It’s this type of adventure that’s led Douceur to seek interesting jobs in foreign places for most of her life. She’s worked in England, Canada, Wyoming, Texas and Louisiana and, of course, the South Pole.
“I was on the Internet looking to see if I could find a job working in England again, when I came upon the Raytheon Polar Services site,” Douceur said. “The first sentence of the ad said, ‘Are you the adventurous type?’ “
Raytheon Polar Service was the private contractor that handled the Antarctic station for the National Science Foundation and was looking for engineers. As Douceur read on, she was hooked. She sent in her resume and heard back in two days. Shortly after, in January 2009, she was on her way to the National Science Foundation’s McMurdo Station located on the Antarctic coast, about six hours from the southern tip of New Zealand.
McMurdo has a more “temperate climate” than the South Pole, Douceur said. About a five-hour flight from the Pole, McMurdo only gets to about 50 degrees below zero Fahrenheit, she said, and she found her work there enjoyable. After eight months, RPS was so pleased with her performance, she was offered a job as the station facility engineer at the South Pole.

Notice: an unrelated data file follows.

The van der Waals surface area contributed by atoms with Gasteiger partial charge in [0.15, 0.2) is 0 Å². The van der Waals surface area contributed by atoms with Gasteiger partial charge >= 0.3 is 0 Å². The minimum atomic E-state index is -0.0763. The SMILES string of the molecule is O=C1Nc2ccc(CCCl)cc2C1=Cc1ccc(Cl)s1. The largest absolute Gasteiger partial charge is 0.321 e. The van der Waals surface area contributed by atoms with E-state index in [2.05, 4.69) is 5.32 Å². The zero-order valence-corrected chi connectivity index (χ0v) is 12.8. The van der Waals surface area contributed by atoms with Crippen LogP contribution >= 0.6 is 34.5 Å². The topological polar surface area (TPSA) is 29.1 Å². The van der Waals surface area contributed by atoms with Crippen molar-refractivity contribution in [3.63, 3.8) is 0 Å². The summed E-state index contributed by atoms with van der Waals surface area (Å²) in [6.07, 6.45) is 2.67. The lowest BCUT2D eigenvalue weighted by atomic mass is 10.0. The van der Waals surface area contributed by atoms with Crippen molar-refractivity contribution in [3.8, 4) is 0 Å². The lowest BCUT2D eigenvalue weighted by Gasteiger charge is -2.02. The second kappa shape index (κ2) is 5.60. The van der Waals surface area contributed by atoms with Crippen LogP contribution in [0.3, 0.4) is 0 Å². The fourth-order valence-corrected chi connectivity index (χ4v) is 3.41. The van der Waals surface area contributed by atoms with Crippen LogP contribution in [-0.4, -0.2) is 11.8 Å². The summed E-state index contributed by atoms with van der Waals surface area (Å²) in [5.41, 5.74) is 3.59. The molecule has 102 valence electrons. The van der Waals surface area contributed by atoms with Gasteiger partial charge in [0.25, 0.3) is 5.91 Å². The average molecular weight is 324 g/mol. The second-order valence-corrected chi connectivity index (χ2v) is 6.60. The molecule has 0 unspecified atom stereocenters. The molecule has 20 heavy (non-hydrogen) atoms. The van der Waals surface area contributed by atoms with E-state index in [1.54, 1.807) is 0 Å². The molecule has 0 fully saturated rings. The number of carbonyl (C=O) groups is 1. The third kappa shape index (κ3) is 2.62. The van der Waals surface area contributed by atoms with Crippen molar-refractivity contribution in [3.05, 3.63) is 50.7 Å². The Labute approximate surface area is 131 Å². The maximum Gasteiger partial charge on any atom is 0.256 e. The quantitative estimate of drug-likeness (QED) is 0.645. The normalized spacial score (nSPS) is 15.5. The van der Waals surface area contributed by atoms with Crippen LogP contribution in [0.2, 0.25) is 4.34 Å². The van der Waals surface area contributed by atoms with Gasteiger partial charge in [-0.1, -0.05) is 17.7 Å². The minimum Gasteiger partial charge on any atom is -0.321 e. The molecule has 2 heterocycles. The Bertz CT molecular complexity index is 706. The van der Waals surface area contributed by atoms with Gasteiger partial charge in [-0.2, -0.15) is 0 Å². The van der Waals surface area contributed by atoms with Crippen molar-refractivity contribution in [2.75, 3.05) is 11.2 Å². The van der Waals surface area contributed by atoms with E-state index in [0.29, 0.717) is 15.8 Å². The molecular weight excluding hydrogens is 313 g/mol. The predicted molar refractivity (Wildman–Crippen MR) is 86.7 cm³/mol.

“I said, ‘Great, I’ll go there,’” Douceur said.
She spent most of 2010 at the South Pole station, where American scientists conduct research. With seasons reversed in the Southern Hemisphere, during winters the Pole is dark 24 hours a day and temperatures can drop to 100 degrees below zero, with violent winds that scour the continent.
“The South Pole is on land covered with two miles of ice,” Douceur said. “The station is at 9,300 feet. But its physio altitude has the effect on the human body of being at 10,000 (feet) to 12,000 feet. Breathing is very difficult all the time and most people there have difficulty sleeping.”